Turbotodd

Ruminations on IT, the digital media, and some golf thrown in for good measure.

Posts Tagged ‘elections

Within Cooee

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My sympathies go out to my amigos in Australia (and to my expat Aussie friends scattered around the globe).

Believe it or not, a few of we U.S. Americans were watching to see what the outcome of your election would be, and wouldn’t you know it, your razor close election seems to have been fashioned like that of the recent election in the U.K.

I hope your deadlock ends soon and somebody figures out who’s in charge.

Meanwhile, I wanted to report on another story from our friends down under involving the use of Lotus social software.

Though it won’t necessarily solve any of your election woes, just last week IBM did announce that the Australian Bureau of Statistics (ABS) is adopting IBM social software to support the way thousands of employees connect and interact.

To help them, in Australian slang, to be more “within cooee” (within earshot).

We’ve seen from our own CEO study that 98 percent of CEOs say they need to restructure the way their organizations work.

5.3 hours per week per employee are wasted due to inefficient processes (remember those TPS reports from the movie, “Office Space”?), and two hours per day per employee is spent looking for the right information and expertise within an organization.

That’s where social software comes into play. Social software can help alleviate this problem because it helps keep global work teams better connected and more able to deliver results.

ABS  is planning to use  IBM Lotus Connections throughout its 3,200 person organization, and will extend social software to all of its employees across Australia.

And considering what a big place Australia is, that’s probably a good thing.

“ABS prides itself on a history of adopting cutting-edge software to bring speed and effectiveness to our organization,” said Dale Chatwin, Director, Knowledge Management Initiative, ABS. “With Lotus Connections, ABS can use business-grade social software, straight out of the box.”

Since 1992, the ABS has used IBM Lotus software to empower its employees to connect, collaborate and innovate while optimizing the way they work.

Recently, ABS was recognized in the Gershon review for its best practice use of the Lotus platform in supporting the ABS’ advanced knowledge management environment.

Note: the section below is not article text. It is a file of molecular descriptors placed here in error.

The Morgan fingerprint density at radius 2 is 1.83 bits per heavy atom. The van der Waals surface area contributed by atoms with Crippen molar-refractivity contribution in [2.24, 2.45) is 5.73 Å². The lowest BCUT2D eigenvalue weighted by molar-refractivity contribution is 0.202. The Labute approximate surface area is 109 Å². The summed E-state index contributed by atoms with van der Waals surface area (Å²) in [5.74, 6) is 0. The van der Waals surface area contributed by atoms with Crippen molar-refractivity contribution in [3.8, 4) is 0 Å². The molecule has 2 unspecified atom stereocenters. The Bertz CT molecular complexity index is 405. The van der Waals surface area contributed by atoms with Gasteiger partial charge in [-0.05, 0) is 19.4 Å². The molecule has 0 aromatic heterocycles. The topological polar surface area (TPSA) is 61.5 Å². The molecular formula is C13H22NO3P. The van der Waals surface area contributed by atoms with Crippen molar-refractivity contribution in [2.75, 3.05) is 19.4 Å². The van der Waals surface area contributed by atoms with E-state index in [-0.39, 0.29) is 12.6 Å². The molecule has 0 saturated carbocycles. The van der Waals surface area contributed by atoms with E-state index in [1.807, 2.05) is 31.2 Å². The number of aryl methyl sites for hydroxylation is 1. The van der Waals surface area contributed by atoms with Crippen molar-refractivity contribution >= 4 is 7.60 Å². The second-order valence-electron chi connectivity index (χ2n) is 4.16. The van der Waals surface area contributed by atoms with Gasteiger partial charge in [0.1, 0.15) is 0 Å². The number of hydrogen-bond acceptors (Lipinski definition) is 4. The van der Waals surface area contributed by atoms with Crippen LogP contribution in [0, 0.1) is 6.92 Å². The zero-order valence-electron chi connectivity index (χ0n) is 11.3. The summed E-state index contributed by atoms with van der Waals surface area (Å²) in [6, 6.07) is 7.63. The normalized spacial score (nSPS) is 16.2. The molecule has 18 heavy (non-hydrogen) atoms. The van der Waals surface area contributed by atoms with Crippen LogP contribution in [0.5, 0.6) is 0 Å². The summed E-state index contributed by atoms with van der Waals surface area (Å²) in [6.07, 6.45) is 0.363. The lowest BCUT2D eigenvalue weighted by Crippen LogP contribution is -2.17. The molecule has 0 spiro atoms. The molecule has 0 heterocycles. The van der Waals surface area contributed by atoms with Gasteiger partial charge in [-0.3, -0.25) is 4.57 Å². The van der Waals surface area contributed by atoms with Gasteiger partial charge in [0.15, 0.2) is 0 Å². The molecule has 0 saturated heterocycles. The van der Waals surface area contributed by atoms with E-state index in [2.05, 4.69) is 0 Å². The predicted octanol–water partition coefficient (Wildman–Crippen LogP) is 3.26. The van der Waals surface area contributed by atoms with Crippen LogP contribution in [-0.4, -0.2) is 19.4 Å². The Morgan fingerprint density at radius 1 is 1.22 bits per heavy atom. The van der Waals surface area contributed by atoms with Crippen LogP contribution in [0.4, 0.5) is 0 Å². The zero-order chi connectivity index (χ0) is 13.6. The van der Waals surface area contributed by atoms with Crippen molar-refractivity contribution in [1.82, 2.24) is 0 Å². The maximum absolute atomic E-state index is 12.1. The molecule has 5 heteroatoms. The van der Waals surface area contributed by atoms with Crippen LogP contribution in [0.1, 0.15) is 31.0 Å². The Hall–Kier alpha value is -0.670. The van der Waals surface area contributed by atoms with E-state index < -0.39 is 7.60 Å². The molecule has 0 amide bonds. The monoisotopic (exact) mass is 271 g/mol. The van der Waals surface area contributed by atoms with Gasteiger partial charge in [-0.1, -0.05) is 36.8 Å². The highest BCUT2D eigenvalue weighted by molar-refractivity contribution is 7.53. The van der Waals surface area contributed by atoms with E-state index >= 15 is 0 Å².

The environment delivers ongoing information productivity and facilitates collaboration through the integration of  portal, collaboration, mail, workflow, offline capabilities, document management and record keeping.

IBM Lotus Connections complements and extends existing collaboration environments by featuring the latest internet advances like blogs, wikis, secure file sharing, profiling and tagging capabilities, task management, and community spaces, along with email, chat and social data components.

By coupling its existing IBM Lotus Notes environment with IBM Lotus Connections, the ABS can introduce an integrated Web 2.0 social software platform utilizing the best features of each product.

In adopting Lotus Connections technology, the ABS is in very good company. Over 35% of Fortune 100 companies have also adopted IBM’s social software offerings.

And as I’ve mentioned in this blog in the past, we sip our own champagne at IBM, using Lotus Connections to manage our own farflung efforts around the globe.

Lotus Connections is particularly helpful to me for helping communicate and share resources with teams in different time zones.

As I like to say, while it continues working, I continue sleeping.

Back in July, IBM was announced as the worldwide market leader in the social platform software space by IDC.  You can read more about that here.

Written by turbotodd

August 24, 2010 at 5:45 pm

SXSW Interactive 2010: Interview With Ushahidi’s Patrick Meier

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During our recent experience at SXSW Interactive, Scott Laningham and I had the opportunity to visit with a number of interesting folks and record their thoughts in a series of podcasts at the event.

One interview in particular had to do with Ushahidi, a social incident mapping and visualization technology that was used to identify and visually represent incidences of election-related violence in the 2007 Kenyan elections.

Patrick Meier, Ushahidi’s director of crisis mapping and strategic partnerships, explained that the name Ushahidi in Swahili means “witness”…as in, to bear witness.

In the 2007 Kenyan elections, the tool was quickly developed to allow the collection of user-generated cellphone reports of riots, stranded refugees, rapes, and deaths and have them plotted them on a map to allow for quick assimilation of the data and to redirect precious police and election monitoring resources.

More recently, Ushahidi has been used for crisis management in the Haitian and Chilean earthquakes, with the tool helping gather thousands of messages reporting trapped victims, and distributing the workload so that workers in a situation room in Boston were helping IM U.S. Coast Guard officials in Haiti to determine where to search for victims.

Patrick’s interview will make you rethink your own preconceived notions of crowdsourcing, and illustrate how visual mapping tools can not only help us get from point A to B…but how they can save lives and help protect the innocent in times of crisis, natural and manmade.

You can listen to the podcast here (16:40, MP3).

Written by turbotodd

March 23, 2010 at 1:32 pm

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